Entertaining, wide-ranging, and—in light of Covid-19—particularly timely.

Pub Date: May 11, 2021

ISBN: 978-0-525-53885-1

Page Count: 320

Publisher: Riverhead

Review Posted Online: Feb. 24, 2021

Kirkus Reviews Issue: March 15, 2021

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Skloot's meticulous, riveting account strikes a humanistic balance between sociological history, venerable portraiture and...

THE IMMORTAL LIFE OF HENRIETTA LACKS

A dense, absorbing investigation into the medical community's exploitation of a dying woman and her family's struggle to salvage truth and dignity decades later.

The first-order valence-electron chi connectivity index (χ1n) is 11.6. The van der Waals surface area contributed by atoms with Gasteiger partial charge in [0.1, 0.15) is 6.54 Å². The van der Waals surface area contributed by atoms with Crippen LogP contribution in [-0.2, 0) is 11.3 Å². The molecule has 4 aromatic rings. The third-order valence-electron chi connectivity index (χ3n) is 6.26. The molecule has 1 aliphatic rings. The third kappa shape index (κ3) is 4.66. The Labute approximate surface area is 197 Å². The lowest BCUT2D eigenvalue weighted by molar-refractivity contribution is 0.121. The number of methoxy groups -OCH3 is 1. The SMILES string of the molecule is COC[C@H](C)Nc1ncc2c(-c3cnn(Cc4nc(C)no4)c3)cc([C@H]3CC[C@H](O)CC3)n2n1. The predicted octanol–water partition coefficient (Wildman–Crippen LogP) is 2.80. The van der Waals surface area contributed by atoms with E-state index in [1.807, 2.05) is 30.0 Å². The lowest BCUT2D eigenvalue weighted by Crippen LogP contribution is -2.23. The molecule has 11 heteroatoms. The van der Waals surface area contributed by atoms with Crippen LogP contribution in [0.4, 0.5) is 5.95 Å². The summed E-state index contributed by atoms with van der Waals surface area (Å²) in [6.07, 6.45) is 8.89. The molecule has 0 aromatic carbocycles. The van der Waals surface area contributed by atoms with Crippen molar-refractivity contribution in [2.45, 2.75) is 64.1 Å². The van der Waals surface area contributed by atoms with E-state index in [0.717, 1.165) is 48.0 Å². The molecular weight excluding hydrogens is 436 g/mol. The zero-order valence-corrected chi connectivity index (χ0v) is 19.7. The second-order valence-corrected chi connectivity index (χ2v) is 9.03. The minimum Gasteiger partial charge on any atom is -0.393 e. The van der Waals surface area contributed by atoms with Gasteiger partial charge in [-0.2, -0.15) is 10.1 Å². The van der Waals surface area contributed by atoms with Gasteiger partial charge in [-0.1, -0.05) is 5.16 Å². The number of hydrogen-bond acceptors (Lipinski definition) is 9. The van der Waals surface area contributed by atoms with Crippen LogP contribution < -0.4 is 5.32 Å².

In a well-paced, vibrant narrative, Popular Science contributor and Culture Dish blogger Skloot (Creative Writing/Univ. of Memphis) demonstrates that for every human cell put under a microscope, a complex life story is inexorably attached, to which doctors, researchers and laboratories have often been woefully insensitive and unaccountable. In 1951, Henrietta Lacks, an African-American mother of five, was diagnosed with what proved to be a fatal form of cervical cancer. At Johns Hopkins, the doctors harvested cells from her cervix without her permission and distributed them to labs around the globe, where they were multiplied and used for a diverse array of treatments. Known as HeLa cells, they became one of the world's most ubiquitous sources for medical research of everything from hormones, steroids and vitamins to gene mapping, in vitro fertilization, even the polio vaccine—all without the knowledge, must less consent, of the Lacks family. Skloot spent a decade interviewing every relative of Lacks she could find, excavating difficult memories and long-simmering outrage that had lay dormant since their loved one's sorrowful demise. Equal parts intimate biography and brutal clinical reportage, Skloot's graceful narrative adeptly navigates the wrenching Lack family recollections and the sobering, overarching realities of poverty and pre–civil-rights racism. The author's style is matched by a methodical scientific rigor and manifest expertise in the field.